Writing attitude

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He says he never re-writes, but listen to his juke box recount - oh yes he does.

Good catch @Hannah F :) Was before he was published?

That makes me remember, he said he doesn't outline, but he did with his wife. So, I'm thinking the take away is, 'just do you in the moment.' Still, interesting guy to watch :) Great life!
 
Good catch @Hannah F :) Was before he was published?

That makes me remember, he said he doesn't outline, but he did with his wife. So, I'm thinking the take away is, 'just do you in the moment.' Still, interesting guy to watch :) Great life!
He wrote the story, sent it out (didn't get published), decided didn't like it, re-wrote the same story, sent it out . . . did this a few times . . . a re-write got published.
 
What he says is easy for an established writer to say but in my opinion useless for someone starting out. One way or another there is a craft to be mastered and that only comes with practice and hours spent learning and experimenting. I did like some of his points though. It's like all these people who think they can tell you how to do something. You take a little bit from each and dump most of it and we each take different bits depending on our own way of doing things.
 
What he says is easy for an established writer to say but in my opinion useless for someone starting out. One way or another there is a craft to be mastered and that only comes with practice and hours spent learning and experimenting. I did like some of his points though. It's like all these people who think they can tell you how to do something. You take a little bit from each and dump most of it and we each take different bits depending on our own way of doing things.

Totally agree :) But some good take aways, like sustainability, have fun etc.
 
Completely agree @Steve C , and also on the point that there are great take aways from it. The "writes only one draft" doesn't sound true; or perhaps now it is, 40 years later *and owning his own publishing company*, but I can't image, age 32, he banged out a perfect novel that immediately got published...
I do like his attitude overall though. Thanks Rachel! You really find some gems out there :)
 
Well, I am very ignorant. I don't think I have read any of his books and never heard of him before. But clearly, he is a very successful professional writer, with a teeny bit of unfinished business with himself.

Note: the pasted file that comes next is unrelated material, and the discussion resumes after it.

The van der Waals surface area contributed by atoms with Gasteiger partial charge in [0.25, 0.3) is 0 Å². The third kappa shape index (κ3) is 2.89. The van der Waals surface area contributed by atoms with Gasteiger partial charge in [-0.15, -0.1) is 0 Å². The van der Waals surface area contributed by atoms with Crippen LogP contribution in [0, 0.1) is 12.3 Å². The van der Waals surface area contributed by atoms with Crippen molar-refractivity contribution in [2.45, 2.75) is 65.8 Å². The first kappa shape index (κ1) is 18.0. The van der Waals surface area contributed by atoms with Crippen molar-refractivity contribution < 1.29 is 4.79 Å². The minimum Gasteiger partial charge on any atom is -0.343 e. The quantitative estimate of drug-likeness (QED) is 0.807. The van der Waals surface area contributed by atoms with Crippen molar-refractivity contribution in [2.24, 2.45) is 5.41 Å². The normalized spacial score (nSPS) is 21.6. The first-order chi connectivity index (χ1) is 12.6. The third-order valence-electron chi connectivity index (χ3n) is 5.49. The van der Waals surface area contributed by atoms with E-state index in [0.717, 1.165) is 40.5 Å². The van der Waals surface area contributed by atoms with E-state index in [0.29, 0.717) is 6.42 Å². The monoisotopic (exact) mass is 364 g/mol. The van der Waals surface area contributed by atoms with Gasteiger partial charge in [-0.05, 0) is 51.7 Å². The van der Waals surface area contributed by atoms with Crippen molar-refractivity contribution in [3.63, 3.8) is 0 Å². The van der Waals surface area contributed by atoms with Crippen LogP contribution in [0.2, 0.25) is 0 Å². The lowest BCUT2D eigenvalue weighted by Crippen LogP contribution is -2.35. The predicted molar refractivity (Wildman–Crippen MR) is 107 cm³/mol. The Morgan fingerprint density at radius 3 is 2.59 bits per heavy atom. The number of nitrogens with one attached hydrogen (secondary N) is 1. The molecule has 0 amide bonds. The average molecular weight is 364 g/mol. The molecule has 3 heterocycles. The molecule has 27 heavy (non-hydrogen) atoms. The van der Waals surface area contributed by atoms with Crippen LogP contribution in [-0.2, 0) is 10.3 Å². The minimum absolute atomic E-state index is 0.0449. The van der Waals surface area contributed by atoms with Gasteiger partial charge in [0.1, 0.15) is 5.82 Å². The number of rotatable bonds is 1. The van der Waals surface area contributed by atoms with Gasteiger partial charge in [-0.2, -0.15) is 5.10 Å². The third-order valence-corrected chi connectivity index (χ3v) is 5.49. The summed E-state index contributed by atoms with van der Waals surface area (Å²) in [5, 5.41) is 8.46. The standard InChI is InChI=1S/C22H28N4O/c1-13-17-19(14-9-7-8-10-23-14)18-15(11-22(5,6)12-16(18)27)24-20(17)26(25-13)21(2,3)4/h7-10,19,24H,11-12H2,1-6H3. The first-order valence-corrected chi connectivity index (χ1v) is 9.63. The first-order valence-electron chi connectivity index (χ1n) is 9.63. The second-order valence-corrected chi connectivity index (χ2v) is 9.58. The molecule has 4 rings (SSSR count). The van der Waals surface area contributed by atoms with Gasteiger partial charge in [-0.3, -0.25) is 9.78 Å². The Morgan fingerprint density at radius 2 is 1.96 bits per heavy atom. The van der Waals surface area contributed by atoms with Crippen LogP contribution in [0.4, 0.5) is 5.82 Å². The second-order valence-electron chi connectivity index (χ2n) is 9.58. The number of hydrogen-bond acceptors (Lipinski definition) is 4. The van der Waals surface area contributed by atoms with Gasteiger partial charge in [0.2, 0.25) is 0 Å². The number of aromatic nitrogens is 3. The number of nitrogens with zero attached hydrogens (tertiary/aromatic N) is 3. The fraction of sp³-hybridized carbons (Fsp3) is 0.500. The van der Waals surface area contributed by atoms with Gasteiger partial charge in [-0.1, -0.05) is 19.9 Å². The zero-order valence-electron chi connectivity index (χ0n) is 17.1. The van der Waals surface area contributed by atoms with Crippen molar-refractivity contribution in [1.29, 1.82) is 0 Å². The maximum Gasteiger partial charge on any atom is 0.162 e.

He's telling the truth about the nature of the beast. Are you an artist, or is this about prestige, and money, in which case this writing lark is a business like selling cornflakes, so get with the programme.

Two very different beasts even though they may end up in the same place. Did Emily Bronte know Wuthering Heights would be a mega mammoth best seller? No. She was DRIVEN. On the other hand, Charlotte made a big effort to get the book into print. Pen names, cabs down to London. Or it would never have seen the light of day.

The last line is pure poetry.

This nice chap doth protest a little much much. He may be an artist. I don't know till I read one of his books. But he does care about razzmatazz at least a bit, or he wouldn't be using up his valuable time and energy sitting there telling people the things he figured out for himself. He'd be at home writing, and leaving everyone else to get on with their own writing, and let them figure it out the same way he says he did.

The terrible truth in my observation, and based on people I have known, writers, poets and painters, true artists aren't clubbable. Too jealous of their time and space and energy. They serve the Muse, and guard that space like a dog with a bone. And by and large don't give two hoots what other writers - or painters -are doing

They do them. You do you.

How did he get that Men In Black thing? A dinner. Networking. He is a business person OK, and that doesn't mean he's not a damn good writer. But he seems haunted deep down by this idea that maybe he isn't an artist.

And maybe an artist is a terrible thing to be when you consider the personal stories of almost any really great artist you can name.
A great price is exacted of them. The Muse demands its dues. An artist is a mighty tricky hen that lays duds or golden eggs or duds again, and no one expects them to be easy people to deal with.
 
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